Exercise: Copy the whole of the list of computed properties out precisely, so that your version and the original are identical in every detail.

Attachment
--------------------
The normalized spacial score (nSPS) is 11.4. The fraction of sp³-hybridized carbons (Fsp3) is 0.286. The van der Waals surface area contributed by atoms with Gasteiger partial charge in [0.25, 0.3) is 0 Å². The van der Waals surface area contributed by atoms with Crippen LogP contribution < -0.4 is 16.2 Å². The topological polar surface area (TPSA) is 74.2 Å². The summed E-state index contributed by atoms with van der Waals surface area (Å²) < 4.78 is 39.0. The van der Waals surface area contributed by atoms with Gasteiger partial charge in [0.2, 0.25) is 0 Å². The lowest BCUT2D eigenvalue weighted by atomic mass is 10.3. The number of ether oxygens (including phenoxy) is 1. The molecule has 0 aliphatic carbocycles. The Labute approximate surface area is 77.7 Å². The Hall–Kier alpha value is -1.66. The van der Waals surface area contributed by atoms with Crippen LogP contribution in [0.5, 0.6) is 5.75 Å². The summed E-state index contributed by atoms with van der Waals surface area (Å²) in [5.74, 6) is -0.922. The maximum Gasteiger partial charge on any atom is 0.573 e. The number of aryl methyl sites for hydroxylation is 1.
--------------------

The normalized spacial score (nSPS) is 11.4. The fraction of sp³-hybridized carbons (Fsp3) is 0.286. The van der Waals surface area contributed by atoms with Gasteiger partial charge in [0.25, 0.3) is 0 Å². The van der Waals surface area contributed by atoms with Crippen LogP contribution < -0.4 is 16.2 Å². The topological polar surface area (TPSA) is 74.2 Å². The summed E-state index contributed by atoms with van der Waals surface area (Å²) < 4.78 is 39.0. The van der Waals surface area contributed by atoms with Gasteiger partial charge in [0.2, 0.25) is 0 Å². The lowest BCUT2D eigenvalue weighted by atomic mass is 10.3. The number of ether oxygens (including phenoxy) is 1. The molecule has 0 aliphatic carbocycles. The Labute approximate surface area is 77.7 Å². The Hall–Kier alpha value is -1.66. The van der Waals surface area contributed by atoms with Crippen LogP contribution in [0.5, 0.6) is 5.75 Å². The summed E-state index contributed by atoms with van der Waals surface area (Å²) in [5.74, 6) is -0.922. The maximum Gasteiger partial charge on any atom is 0.573 e. The number of aryl methyl sites for hydroxylation is 1.